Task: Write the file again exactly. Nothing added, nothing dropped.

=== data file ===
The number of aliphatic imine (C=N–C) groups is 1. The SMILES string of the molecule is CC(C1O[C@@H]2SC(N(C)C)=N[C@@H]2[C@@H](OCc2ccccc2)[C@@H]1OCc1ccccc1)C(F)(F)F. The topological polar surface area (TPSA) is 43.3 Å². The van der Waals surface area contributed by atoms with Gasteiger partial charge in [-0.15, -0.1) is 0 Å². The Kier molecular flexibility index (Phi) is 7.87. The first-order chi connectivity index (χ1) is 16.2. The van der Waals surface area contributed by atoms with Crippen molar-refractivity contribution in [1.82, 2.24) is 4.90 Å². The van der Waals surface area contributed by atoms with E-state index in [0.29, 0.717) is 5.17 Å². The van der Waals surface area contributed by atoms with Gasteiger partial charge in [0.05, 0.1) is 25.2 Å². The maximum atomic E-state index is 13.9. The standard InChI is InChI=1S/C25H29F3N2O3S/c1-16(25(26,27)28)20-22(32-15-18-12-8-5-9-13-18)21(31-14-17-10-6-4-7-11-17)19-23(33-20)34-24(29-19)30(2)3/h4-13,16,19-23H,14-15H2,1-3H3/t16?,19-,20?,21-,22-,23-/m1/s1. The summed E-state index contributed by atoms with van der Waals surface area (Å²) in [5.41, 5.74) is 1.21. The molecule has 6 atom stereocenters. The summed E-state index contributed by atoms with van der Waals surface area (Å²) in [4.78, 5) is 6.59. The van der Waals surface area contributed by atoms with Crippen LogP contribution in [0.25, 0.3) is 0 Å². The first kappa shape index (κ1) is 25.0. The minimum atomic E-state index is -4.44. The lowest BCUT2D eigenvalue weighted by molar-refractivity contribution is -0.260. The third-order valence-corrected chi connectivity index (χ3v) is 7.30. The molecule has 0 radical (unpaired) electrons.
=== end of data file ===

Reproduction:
The number of aliphatic imine (C=N–C) groups is 1. The SMILES string of the molecule is CC(C1O[C@@H]2SC(N(C)C)=N[C@@H]2[C@@H](OCc2ccccc2)[C@@H]1OCc1ccccc1)C(F)(F)F. The topological polar surface area (TPSA) is 43.3 Å². The van der Waals surface area contributed by atoms with Gasteiger partial charge in [-0.15, -0.1) is 0 Å². The Kier molecular flexibility index (Phi) is 7.87. The first-order chi connectivity index (χ1) is 16.2. The van der Waals surface area contributed by atoms with Crippen molar-refractivity contribution in [1.82, 2.24) is 4.90 Å². The van der Waals surface area contributed by atoms with E-state index in [0.29, 0.717) is 5.17 Å². The van der Waals surface area contributed by atoms with Gasteiger partial charge in [0.05, 0.1) is 25.2 Å². The maximum atomic E-state index is 13.9. The standard InChI is InChI=1S/C25H29F3N2O3S/c1-16(25(26,27)28)20-22(32-15-18-12-8-5-9-13-18)21(31-14-17-10-6-4-7-11-17)19-23(33-20)34-24(29-19)30(2)3/h4-13,16,19-23H,14-15H2,1-3H3/t16?,19-,20?,21-,22-,23-/m1/s1. The summed E-state index contributed by atoms with van der Waals surface area (Å²) in [5.41, 5.74) is 1.21. The molecule has 6 atom stereocenters. The summed E-state index contributed by atoms with van der Waals surface area (Å²) in [4.78, 5) is 6.59. The van der Waals surface area contributed by atoms with Crippen LogP contribution in [0.25, 0.3) is 0 Å². The first kappa shape index (κ1) is 25.0. The minimum atomic E-state index is -4.44. The lowest BCUT2D eigenvalue weighted by molar-refractivity contribution is -0.260. The third-order valence-corrected chi connectivity index (χ3v) is 7.30. The molecule has 0 radical (unpaired) electrons.